It’s now commonplace across the construction industry to make new-built houses as energy efficient as possible, with highly specified glazing, high levels of insulation and low air permeability rates all combining to reduce the emissions released by our homes.  However, gas heating is still the preferred option for most house builders, be they individuals or large-scale developers. As we reduce our reliance on fossil fuels in other areas, heating for our homes is lagging behind.

Well, what a drop! You’d be forgiven for thinking that a Brexit-busy government wouldn’t have time for a building regulations update like the Future Homes Standard released this month – but it looks like they’ve taken some very substantial steps to solve some of the system’s current problems.  

Let’s analyse together the most significant update to Building Regulations L and F (still in consultation, technically) since 2006.

I want to talk about materials and life cycle assessments (LCA). I’m not a specialist in the area, but I am a sustainability professional, and for me this is an area where we (as the construction industry) can have a huge impact for the better.

The impact of a building in operation is broadly understood by a building owner. They have to pay the water bill, the gas bill, and the electric bill, and so they can see the consumption uses of the building first-hand. But what about the embodied impacts of the building?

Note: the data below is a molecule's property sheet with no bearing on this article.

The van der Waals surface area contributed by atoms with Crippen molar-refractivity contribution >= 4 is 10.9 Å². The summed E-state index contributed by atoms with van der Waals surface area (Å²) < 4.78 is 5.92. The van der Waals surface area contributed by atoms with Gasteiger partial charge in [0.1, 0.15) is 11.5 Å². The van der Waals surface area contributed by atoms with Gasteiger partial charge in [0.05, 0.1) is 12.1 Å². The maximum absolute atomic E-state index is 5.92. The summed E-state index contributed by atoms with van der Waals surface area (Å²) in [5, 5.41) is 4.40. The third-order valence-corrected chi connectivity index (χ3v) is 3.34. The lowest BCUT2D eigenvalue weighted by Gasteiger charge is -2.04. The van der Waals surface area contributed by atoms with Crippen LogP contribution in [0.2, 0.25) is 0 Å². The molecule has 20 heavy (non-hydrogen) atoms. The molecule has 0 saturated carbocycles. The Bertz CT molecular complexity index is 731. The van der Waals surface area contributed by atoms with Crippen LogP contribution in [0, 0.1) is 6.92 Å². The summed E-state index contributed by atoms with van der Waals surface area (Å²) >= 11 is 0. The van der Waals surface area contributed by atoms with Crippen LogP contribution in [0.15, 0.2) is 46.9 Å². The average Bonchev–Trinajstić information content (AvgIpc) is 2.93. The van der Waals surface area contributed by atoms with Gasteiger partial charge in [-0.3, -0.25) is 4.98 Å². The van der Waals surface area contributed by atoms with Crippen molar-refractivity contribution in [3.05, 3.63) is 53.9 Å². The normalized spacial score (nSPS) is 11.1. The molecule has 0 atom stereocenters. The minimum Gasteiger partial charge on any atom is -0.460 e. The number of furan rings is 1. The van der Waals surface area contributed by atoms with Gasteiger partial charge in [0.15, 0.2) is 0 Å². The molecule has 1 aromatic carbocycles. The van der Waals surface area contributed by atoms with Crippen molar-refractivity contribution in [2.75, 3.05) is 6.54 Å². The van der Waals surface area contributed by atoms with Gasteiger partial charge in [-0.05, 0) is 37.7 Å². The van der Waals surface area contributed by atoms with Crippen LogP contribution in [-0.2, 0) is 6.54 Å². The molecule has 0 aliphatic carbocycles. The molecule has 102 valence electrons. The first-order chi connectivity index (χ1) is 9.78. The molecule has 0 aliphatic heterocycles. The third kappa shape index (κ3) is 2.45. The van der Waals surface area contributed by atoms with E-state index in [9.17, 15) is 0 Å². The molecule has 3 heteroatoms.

Our Mission Statement, Our Values, and Where We Can Improve

Imagine you’re reviewing a number of businesses to decide which one to choose. What’s more important to you: the cost, or the service?

Some might say ‘buy cheap, pay twice’ - and others might prefer the cheapest on the market so that money can be reserved for other things.

Some may feel that high service levels should always come as standard, while others may feel that high service levels come at too much of a price premium.

Whenever a new BREEAM technical manual is introduced, we can be sure it will seek to keep the rating scales of the assessment process relevant, close the performance gap and try to push the industry to be more innovative, sustainable and productive. It’s worth bearing in mind, though, that every new version of the manual will introduce a number of new requirements. Often, developers, architects and contractors in the construction industry can design and price new projects based on details from the last successful project; however, if there’s been any recent change in building regulations or sustainability criteria this can prove to be a risky approach. When a new BREEAM technical manual is released, therefore, it’s vital to identify and understand new requirements quickly, in order for the project to run smoothly.